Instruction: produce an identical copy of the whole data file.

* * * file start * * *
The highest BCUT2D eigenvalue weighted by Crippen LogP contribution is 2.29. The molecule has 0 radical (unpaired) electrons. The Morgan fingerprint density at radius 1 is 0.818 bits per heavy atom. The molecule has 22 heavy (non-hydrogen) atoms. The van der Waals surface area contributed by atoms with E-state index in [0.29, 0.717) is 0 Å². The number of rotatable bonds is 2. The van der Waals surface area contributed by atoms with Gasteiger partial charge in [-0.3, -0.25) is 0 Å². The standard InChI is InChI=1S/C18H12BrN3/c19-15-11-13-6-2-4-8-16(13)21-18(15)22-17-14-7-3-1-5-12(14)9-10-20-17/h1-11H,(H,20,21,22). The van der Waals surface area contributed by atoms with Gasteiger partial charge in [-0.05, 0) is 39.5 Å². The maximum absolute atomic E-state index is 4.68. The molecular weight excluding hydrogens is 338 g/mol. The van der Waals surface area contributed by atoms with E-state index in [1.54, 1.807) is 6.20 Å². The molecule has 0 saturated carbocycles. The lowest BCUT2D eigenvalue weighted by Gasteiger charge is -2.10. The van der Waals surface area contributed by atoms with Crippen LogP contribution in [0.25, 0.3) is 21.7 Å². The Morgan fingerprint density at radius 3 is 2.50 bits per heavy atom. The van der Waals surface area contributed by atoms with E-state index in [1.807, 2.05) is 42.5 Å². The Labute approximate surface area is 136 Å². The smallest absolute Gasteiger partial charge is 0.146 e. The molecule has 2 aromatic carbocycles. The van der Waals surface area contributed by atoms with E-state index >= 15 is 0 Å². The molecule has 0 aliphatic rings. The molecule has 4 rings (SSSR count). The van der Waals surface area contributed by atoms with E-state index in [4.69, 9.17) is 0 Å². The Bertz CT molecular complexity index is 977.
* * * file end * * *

The highest BCUT2D eigenvalue weighted by Crippen LogP contribution is 2.29. The molecule has 0 radical (unpaired) electrons. The Morgan fingerprint density at radius 1 is 0.818 bits per heavy atom. The molecule has 22 heavy (non-hydrogen) atoms. The van der Waals surface area contributed by atoms with E-state index in [0.29, 0.717) is 0 Å². The number of rotatable bonds is 2. The van der Waals surface area contributed by atoms with Gasteiger partial charge in [-0.3, -0.25) is 0 Å². The standard InChI is InChI=1S/C18H12BrN3/c19-15-11-13-6-2-4-8-16(13)21-18(15)22-17-14-7-3-1-5-12(14)9-10-20-17/h1-11H,(H,20,21,22). The van der Waals surface area contributed by atoms with Gasteiger partial charge in [-0.05, 0) is 39.5 Å². The maximum absolute atomic E-state index is 4.68. The molecular weight excluding hydrogens is 338 g/mol. The van der Waals surface area contributed by atoms with E-state index in [1.54, 1.807) is 6.20 Å². The molecule has 0 saturated carbocycles. The lowest BCUT2D eigenvalue weighted by Gasteiger charge is -2.10. The van der Waals surface area contributed by atoms with Crippen LogP contribution in [0.25, 0.3) is 21.7 Å². The Morgan fingerprint density at radius 3 is 2.50 bits per heavy atom. The van der Waals surface area contributed by atoms with E-state index in [1.807, 2.05) is 42.5 Å². The Labute approximate surface area is 136 Å². The smallest absolute Gasteiger partial charge is 0.146 e. The molecule has 2 aromatic carbocycles. The van der Waals surface area contributed by atoms with E-state index >= 15 is 0 Å². The molecule has 0 aliphatic rings. The molecule has 4 rings (SSSR count). The van der Waals surface area contributed by atoms with E-state index in [4.69, 9.17) is 0 Å². The Bertz CT molecular complexity index is 977.